The European Union has been trying to de-risk itself from China, one of its key trading partners. facts and figures show that China has already been de-risking for decades, the EU's chairwoman, Joanna Ek, said in a statement.
Jens Eskelund, the president of the European Union Chamber of Commerce in China, said on CNBC on Monday.
In recent years, Beijing has developed multiple de-risking plans like the Made in China 2025 plan, the dual circulation model and the government's self-reliance strategies.
Eskelund said he was determined to continue his work as a professor of economics at the University of California, where he will become an assistant professor of economics.
China's commerce ministry accused the EU of 'naked protectionism' after the bloc launched an investigation into Beijing's subsidies for electric vehicles. The EU's investigation could result in punitive tariffs on cars that EU officials believe are unfairly sold at a lower price, undercutting European competitors.
The commerce ministry said it would pay close attention to Europe's protectionist tendencies, adding that it will protect the legitimate rights of Chinese companies in the EV industry.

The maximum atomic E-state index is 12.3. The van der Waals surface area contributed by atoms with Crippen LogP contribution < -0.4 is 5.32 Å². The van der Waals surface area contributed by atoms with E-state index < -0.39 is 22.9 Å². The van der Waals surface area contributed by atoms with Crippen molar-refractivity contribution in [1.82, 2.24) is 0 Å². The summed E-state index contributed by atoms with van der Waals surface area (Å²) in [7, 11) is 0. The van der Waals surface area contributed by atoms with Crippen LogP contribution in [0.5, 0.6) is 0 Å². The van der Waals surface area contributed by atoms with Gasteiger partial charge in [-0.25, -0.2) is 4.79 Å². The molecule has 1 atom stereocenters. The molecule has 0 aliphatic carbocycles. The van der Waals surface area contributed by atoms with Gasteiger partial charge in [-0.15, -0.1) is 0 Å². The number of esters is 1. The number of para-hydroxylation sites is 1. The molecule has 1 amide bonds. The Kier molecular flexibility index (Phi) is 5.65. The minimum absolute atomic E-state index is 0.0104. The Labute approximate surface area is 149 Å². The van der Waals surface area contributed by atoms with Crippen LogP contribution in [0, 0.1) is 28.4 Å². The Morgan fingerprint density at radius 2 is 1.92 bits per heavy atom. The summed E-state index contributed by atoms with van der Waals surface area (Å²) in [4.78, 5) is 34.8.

China's foreign ministry spokeswoman, Mao Ning, said Beijing is opposed to all forms of trade protectionism. She added that decoupling from China will shake up the global car industry's supply chains.
The trade between China and the eurozone accounts for about 2.5% of the euro zone's gross domestic product. The EU's trade deficit with China grew to $276.6 billion in 2022, a rise from the previous $276.6 billion in 2000. Amidst worries that Chinese retaliation over the subsidies probe may harm the EU's economic growth, economic commissioner Paolo Gentiloni said he was confident that the bloc could overcome any form of retaliation from Beijing.
Experts believe the Asian powerhouse has 'quite a lot to lose' from a trade war with the EU.